They say a picture is worth a thousand words. Here’s what gray power looks like.
This CBF exerciser performing high-speed palm thrusts in the Younger Games. She is smashing a heavy bag, right along with stereotypes of older adults and the types and intensity of exercises they can and should do.
She’s not training to fight (although she’ll be better prepared should the need arise). More important, she’s training to stay healthy and function at a high level in her everyday life, right now and for years to come.
When somebody asks you why should an older person strike a heavy bag like a boxer, here’s your answer:
Power - The ability to generate force is necessary to do everything from opening a stuck screen door to warding off an over energetic grandkid or drunk in a bar. Exercise routines that don’t include speed and force, noticeably absent from “senior” exercise programs are incomplete to develop physical skills for real life.
Growth hormones - To generate the speed (look at the blur of her right hand), she’s using a type of muscle fiber and energy system that is totally idle in the standard globo gym aerobic dance routines and yoga boutique. This energy system can only be tapped for about a minute (she hit the bag for 40 seconds) because it leaves you breathless, but releases natural anabolic hormones that have numerous health benefits.
Cardio-respiratory fitness – The biggest discovery in exercise science in recent years is that short bouts of higher intensity exercise improve heart-lung function better than jogging on treadmills or other non-demanding classic cardio exercises typically recommended for older exercisers. Short, varied and intense is better for heart health than long, repetitious and un-challenging..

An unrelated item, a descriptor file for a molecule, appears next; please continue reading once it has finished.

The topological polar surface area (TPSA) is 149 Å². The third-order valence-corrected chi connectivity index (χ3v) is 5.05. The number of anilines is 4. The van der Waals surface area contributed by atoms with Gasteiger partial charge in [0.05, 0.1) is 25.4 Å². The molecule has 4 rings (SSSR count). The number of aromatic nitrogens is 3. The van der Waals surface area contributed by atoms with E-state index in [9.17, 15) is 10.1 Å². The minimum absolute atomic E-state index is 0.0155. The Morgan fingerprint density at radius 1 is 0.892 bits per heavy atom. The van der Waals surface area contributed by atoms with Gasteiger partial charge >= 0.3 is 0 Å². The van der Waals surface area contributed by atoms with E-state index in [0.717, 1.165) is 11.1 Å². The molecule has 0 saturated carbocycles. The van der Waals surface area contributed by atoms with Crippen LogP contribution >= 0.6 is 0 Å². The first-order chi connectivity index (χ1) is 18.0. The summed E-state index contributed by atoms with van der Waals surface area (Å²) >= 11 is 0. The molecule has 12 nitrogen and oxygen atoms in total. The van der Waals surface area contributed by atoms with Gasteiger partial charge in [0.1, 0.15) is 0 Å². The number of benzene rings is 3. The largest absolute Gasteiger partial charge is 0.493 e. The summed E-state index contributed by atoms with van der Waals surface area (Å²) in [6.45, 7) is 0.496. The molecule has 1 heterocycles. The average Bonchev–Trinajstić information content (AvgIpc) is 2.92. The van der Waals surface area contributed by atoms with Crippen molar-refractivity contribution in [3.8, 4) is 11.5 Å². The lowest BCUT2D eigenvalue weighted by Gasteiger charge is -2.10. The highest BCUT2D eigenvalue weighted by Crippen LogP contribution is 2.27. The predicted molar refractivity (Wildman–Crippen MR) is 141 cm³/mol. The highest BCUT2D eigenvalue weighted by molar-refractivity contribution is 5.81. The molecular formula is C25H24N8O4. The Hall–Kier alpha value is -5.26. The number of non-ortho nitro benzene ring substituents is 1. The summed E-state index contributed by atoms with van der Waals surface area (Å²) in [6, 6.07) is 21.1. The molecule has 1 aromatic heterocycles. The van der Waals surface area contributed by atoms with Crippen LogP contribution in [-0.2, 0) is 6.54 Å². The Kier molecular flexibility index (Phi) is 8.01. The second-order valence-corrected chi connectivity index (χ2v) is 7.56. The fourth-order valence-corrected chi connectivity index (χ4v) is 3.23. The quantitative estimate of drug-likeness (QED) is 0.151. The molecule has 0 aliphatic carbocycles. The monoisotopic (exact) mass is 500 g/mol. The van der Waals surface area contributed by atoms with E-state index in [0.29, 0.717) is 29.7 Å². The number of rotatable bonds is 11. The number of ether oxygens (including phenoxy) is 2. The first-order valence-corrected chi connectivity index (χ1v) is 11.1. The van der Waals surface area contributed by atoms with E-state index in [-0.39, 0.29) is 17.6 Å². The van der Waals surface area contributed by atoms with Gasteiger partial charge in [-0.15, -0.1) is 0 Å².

Joint stability and mobility – Muscles, tendons and ligaments in the feet, knees, shoulders and wrists are suddenly stressed, making them stronger, more resilient and elastic. As power is transferred upwards, the hips and torso provide a stable platform for the shoulder and arm to deliver force into the bag. Without that torso stability, you are like a rag doll and prone to injury because you cannot maintain balance when you have to push or pull.
Neuromotor coordination - Look at the toes of the left foot. The force originated there and is transmitted up the left leg and transferred into rotating hips then across to the right side of the body. This sequenced, contralateral movement from left to right and right to left is the root of crawling, walking and running, abilities you need all your life.
Loaded range of motion – Much more crucial than simply being flexible to be useful in the real world is to be able move multiple-directions – upwards, downwards, sideways – against resistance. In this case, she’s rotating against the heavy bag. Outside the gym, you might be hefting a bag of dog food or shoveling snow or lifting your body out of bed.
Now you know. Do it.